See our March 2024 SF Election Guide for a nonpartisan analysis of measures and contests on the ballot in San Francisco for the election occurring March 5, 2024. Voters will consider the following proposition in that election.
As of September 2023, San Francisco employed 1,578 “full-duty sworn” police officers paid from the city’s general fund. A recent staffing analysis from the Police Department recommended that the city employ 2,182 full-time police officers. The city charter does not set a minimum number of police officers.
Proposition B, a proposed amendment to the city charter, would set permanent staffing levels for the Police Department and would require that new positions be paid for by new taxes or other revenue allocated from outside the general fund.
If it passes, the measure would go into effect only if voters approved an unspecified new tax source in a future election.
Under Proposition B, minimum police staffing would rise from 1,700 in the first year to 2,074 in the fifth year. If the new tax source, once approved, failed to fund the increased staffing in any given year, the city would be required to maintain the voter-mandated staffing level with money from the general fund.
Current staffing for the department is determined every two years by the Police Commission, which drafts the Police Department’s budget with recommendations from the chief of police. The budget then goes to the Board of Supervisors and the mayor, who may amend it further.
Under Proposition B, the chief of police would set staffing level recommendations every five years instead of every two years.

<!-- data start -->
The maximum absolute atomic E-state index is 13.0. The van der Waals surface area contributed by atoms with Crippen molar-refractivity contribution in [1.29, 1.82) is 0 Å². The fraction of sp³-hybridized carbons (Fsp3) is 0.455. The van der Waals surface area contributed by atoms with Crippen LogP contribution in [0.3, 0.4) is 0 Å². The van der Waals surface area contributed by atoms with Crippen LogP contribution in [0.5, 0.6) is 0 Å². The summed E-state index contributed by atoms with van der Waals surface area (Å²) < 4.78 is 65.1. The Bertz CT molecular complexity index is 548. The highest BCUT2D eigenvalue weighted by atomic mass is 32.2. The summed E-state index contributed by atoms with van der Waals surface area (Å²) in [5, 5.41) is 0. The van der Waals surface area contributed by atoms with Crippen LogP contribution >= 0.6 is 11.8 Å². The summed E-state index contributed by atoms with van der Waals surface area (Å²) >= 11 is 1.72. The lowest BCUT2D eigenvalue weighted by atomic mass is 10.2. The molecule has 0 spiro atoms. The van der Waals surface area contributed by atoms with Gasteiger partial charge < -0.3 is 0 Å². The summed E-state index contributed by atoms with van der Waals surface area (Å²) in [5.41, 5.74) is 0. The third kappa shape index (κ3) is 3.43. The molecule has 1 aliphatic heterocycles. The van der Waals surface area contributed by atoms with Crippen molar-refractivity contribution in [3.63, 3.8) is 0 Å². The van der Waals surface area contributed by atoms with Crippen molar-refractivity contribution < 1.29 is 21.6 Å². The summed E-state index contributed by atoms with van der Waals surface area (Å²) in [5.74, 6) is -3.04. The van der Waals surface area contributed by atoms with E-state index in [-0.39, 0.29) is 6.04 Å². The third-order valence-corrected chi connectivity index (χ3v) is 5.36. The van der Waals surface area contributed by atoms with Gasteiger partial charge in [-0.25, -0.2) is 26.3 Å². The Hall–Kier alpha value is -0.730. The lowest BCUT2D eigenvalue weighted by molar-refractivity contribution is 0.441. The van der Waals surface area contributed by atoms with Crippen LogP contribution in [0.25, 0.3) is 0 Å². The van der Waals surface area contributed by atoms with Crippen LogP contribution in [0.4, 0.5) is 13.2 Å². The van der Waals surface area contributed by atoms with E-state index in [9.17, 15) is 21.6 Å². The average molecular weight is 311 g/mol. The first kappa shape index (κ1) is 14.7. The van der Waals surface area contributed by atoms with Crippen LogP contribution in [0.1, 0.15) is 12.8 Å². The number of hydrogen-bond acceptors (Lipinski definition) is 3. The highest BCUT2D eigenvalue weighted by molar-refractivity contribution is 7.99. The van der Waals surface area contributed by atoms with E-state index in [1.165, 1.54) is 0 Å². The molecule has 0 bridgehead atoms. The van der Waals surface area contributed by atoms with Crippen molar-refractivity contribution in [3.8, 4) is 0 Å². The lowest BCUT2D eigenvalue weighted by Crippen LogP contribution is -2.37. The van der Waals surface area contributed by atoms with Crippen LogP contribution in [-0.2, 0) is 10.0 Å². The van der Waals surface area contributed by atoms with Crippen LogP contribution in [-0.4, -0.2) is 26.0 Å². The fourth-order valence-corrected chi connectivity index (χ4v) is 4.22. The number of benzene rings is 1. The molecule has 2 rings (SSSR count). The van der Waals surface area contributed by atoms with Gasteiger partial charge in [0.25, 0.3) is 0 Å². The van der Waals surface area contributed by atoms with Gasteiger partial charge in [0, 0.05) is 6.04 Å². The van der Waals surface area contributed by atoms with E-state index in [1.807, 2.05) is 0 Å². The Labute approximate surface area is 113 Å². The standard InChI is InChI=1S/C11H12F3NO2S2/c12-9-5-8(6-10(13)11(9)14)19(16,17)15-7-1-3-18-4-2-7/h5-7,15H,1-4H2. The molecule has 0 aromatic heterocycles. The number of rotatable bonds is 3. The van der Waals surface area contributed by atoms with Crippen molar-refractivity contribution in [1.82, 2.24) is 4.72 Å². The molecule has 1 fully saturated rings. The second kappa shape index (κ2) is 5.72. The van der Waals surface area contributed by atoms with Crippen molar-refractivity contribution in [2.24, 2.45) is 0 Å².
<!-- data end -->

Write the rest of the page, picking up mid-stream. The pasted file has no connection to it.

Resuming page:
This charter amendment was proposed by Supervisor Matt Dorsey, a former Police Department public information officer, to increase police staffing over the next five years using money from the general fund. That plan was amended in committee by Supervisor Aisha Safaí to include the new tax funding requirement. The Board of Supervisors voted 6 to 5 to put the modified measure before the voters.
Those opposing Proposition B, including its original architect, Dorsey, say the current measure “aims to fool voters” by making them think a yes vote will increase police staffing and recruitment, while its proponents are “obstructing desperately needed progress.”
City Controller Ben Rosenfield in his analysis of Proposition B noted that it would “establish a binding required appropriation” of up to $200 million over the first five years from an unspecified, new tax source and would “reduce General Fund dollars that could otherwise be allocated by the Mayor and the Board of Supervisors in the annual budget” if the new taxes failed to cover the cost of the additional officers.
Proposition B supporters include Safaí, who said the measure is “fiscally responsible” and doesn’t pit police officer recruitment against 911 call operators, nurses, paramedics, firefighters and sheriffs because it seeks funding from new sources.
Proposition B supporters have raised $605,000 as of publication, Ethics Commission records show. All of these funds were linked to three organized labor groups: SEIU Local 1021, IFPTE 21 and the San Francisco Building and Construction Trades Council. Opponents have raised nearly $538,000, including over $377,000 from Neighbors for a Better San Francisco Advocacy and $50,000 from Michael Moritz, venture capitalist and backer of The San Francisco Standard.
Proposition B requires more than 50% affirmative votes to pass.
A “yes” vote on Proposition B means you support amending the city charter to set permanent staffing levels for the Police Department and requiring that new positions be paid for by new taxes or other revenue allocated from outside the general fund.
A “no” vote on Proposition B means you do not support amending the city charter to set permanent staffing levels for the Police Department and requiring that new positions be paid for by new taxes or other revenue allocated from outside the general fund.